In this case, there are other possibilities which Lewis does not effectively eliminate. For example, perhaps Jesus was simply mistaken or that we don’t have an accurate record of what he truly said — if, indeed, he even existed. Lewis’ argument is in fact unacceptable in the context of first century Palestine, where Jews were actively awaiting a messiah to rescue them. It’s implausible that they would have greeted incorrect claims of messianic status with labels like “liar” or “lunatic.” Instead, they would have moved on to await another claimant.
—Lord, Liar, or Lunatic: C.S. Lewis and the Jesus Trilemma: Was Jesus Whom He Claimed?
Actually, they would have NOT “moved on to await another claimant.” The multitudes would have stoned Jesus–which did not happen.
The above-quoted piece argues “It isn’t even necessary to go into much detail about alternative possibilities in order to dismiss Lewis’ argument because the options of “liar” and “lunatic” are themselves not refuted by Lewis. It’s clear that Lewis doesn’t regard them as credible, but he doesn’t give good reasons for anyone else to agree — he’s trying to persuade psychologically, not intellectually.”
First, it is opponents who traditionally offer arguments to one’s position, not the person proposing it.
Second, “he’s trying to persuade psychologically, not intellectually.”
All except one of Jesus disciples suffered torture and death rather than recant what they had written or proclaimed. These are not the actions of men who did not believe that Jesus was the Son of God. Millions of men, women and children have followed in their martyrs’ footsteps–in every age and in every country where the Gospel has been preached.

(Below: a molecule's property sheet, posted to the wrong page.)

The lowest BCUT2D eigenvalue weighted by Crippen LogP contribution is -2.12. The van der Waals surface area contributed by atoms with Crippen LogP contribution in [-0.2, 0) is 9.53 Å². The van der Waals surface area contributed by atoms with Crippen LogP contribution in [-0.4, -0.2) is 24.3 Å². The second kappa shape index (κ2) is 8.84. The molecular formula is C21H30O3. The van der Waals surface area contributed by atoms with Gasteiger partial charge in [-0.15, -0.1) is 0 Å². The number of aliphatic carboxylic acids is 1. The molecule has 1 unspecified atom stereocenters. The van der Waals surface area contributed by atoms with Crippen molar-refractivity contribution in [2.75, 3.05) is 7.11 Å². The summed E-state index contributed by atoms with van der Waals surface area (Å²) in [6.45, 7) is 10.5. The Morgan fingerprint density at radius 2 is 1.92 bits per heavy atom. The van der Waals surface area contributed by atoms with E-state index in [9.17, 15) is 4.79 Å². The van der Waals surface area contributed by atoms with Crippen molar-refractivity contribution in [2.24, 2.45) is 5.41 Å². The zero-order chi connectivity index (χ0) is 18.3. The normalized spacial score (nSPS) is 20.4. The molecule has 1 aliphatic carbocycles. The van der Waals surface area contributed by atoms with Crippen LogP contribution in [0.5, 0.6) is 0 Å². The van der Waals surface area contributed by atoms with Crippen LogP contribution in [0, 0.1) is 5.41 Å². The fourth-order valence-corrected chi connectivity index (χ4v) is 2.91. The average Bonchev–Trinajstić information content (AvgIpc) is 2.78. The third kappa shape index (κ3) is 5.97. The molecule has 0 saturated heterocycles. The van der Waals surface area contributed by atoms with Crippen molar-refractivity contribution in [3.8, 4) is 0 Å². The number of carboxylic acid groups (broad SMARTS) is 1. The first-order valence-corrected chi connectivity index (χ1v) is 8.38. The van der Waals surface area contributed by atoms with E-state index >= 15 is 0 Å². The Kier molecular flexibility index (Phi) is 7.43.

The argument that “Maybe they aren’t recorded right. Maybe He really didn’t say those things.” is a modern invention of men seated comfortably in their recliners or babbling about over a refreshing drink in their clubs.
Some have made the argument–not very well–that perhaps Jesus was a legend. The clear historical record is beyond argument: Jesus existed and taught. There is too much in the secular and pagan accounts to overlook.
With all that in mind, here are some statements made by Jesus. Read the quotes and then decide if there is any middle ground available to the question, “Lunatic, liar or Lord?”
“Jesus saith unto him, I am the way, the truth, and the life: no man cometh unto the Father, but by me.”
Jesus Christ: Lunatic, liar or Lord?
” …and, lo, I am with you alway, even unto the end of the world.” –Matthew 28:20
“But I say unto you, That in this place is one greater than the temple.”
“The men of Nineveh shall rise in judgment with this generation, and shall condemn it: because they repented at the preaching of Jonas; and, behold, a greater than Jonas is here.”
“The queen of the south shall rise up in the judgment with this generation, and shall condemn it: for she came from the uttermost parts of the earth to hear the wisdom of Solomon; and, behold, a greater than Solomon is here.”
“Jesus answered and said unto her, Whosoever drinketh of this water shall thirst again: But whosoever drinketh of the water that I shall give him shall never thirst; but the water that I shall give him shall be in him a well of water springing up into everlasting life.”
“But I have greater witness than that of John: for the works which the Father hath given me to finish, the same works that I do, bear witness of me, that the Father hath sent me.”
“Your father Abraham rejoiced to see my day: and he saw it, and was glad. Then said the Jews unto him, Thou art not yet fifty years old, and hast thou seen Abraham? Jesus said unto them, Verily, verily, I say unto you, Before Abraham was, I am.”
“In the world ye shall have tribulation: but be of good cheer; I have overcome the world.”
Again, the question is asked “Are these the words of a ‘great teacher?’
Or, is Jesus a lunatic, liar or Lord?
MORE: Eternal Salvation Through Jesus Christ: Salvation Messages from End Times Prophecy Report
by Jeremiah J. Jameson
© Jeremiah J. Jameson and End Times Prophecy Report, 2012-13. Unauthorized use and/or duplication of this material without express and written permission from this blog’s author and/or owner is strictly prohibited. Excerpts and links may be used, provided that full and clear credit is given to Jeremiah J. Jameson and End Times Prophecy Report with appropriate and specific direction to the original content.